Analysts at ANZ explained that, in an absolute sense, US inflation is not that soft; core CPI is running at 1.7% y/y, which is only a little below 2%.
"But when you consider the economy is supposedly at full employment, it is indeed lower than you’d expect, and certainly not showing signs of accelerating like you’d expect as well.
Some temporary factors look to be playing a role (like cell-phone service charges, which are down 13% y/y). However, there are clear signs of broader deflationary pressures too ranging from electronics to education, to medical services.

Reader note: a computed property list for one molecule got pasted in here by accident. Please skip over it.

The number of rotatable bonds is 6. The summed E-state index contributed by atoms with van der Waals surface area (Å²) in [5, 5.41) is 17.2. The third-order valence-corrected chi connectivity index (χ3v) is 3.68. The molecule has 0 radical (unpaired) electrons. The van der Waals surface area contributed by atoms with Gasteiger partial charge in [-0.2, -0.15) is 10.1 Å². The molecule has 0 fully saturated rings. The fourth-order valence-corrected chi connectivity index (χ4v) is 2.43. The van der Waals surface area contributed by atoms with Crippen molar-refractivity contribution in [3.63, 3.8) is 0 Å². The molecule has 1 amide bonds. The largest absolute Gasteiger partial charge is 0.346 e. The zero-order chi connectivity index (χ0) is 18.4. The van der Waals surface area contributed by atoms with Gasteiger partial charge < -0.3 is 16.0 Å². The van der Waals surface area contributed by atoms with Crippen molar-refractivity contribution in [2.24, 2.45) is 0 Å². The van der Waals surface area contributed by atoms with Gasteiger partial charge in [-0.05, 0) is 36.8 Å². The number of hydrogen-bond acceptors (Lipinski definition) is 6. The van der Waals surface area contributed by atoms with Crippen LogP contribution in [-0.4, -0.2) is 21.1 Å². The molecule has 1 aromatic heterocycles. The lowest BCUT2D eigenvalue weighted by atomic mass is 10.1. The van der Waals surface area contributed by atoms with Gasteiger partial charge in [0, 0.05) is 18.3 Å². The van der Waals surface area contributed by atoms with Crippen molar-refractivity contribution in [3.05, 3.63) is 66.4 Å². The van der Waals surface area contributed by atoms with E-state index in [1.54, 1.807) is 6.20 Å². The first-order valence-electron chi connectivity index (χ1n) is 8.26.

And this is where it starts to get complicated for the Fed (and central banks in general to be fair as this is a global phenomenon) as it is becoming clear that secular forces (like technology) are playing a bigger role in the inflation (or lack thereof) generating process.
We’re not convinced central banks should (or even can) attempt to stand in the way of these forces, which starts to then raise some pretty interesting questions about the validity of current inflation targets, or inflation-targeting in general (at least in its current form)."
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